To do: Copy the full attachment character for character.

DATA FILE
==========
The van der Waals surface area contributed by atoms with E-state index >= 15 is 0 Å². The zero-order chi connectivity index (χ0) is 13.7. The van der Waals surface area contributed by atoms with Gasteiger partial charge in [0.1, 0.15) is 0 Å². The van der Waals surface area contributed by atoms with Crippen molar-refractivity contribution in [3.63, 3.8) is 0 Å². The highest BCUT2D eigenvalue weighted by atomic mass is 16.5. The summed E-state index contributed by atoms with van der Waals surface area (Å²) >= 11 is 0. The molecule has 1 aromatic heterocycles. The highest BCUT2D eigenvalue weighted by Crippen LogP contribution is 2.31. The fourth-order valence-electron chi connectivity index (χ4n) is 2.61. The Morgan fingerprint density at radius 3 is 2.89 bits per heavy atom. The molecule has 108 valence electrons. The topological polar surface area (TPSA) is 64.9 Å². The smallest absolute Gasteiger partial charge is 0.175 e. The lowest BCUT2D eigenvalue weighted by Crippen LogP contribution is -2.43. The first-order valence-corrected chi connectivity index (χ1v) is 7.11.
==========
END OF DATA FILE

The van der Waals surface area contributed by atoms with E-state index >= 15 is 0 Å². The zero-order chi connectivity index (χ0) is 13.7. The van der Waals surface area contributed by atoms with Gasteiger partial charge in [0.1, 0.15) is 0 Å². The van der Waals surface area contributed by atoms with Crippen molar-refractivity contribution in [3.63, 3.8) is 0 Å². The highest BCUT2D eigenvalue weighted by atomic mass is 16.5. The summed E-state index contributed by atoms with van der Waals surface area (Å²) >= 11 is 0. The molecule has 1 aromatic heterocycles. The highest BCUT2D eigenvalue weighted by Crippen LogP contribution is 2.31. The fourth-order valence-electron chi connectivity index (χ4n) is 2.61. The Morgan fingerprint density at radius 3 is 2.89 bits per heavy atom. The molecule has 108 valence electrons. The topological polar surface area (TPSA) is 64.9 Å². The smallest absolute Gasteiger partial charge is 0.175 e. The lowest BCUT2D eigenvalue weighted by Crippen LogP contribution is -2.43. The first-order valence-corrected chi connectivity index (χ1v) is 7.11.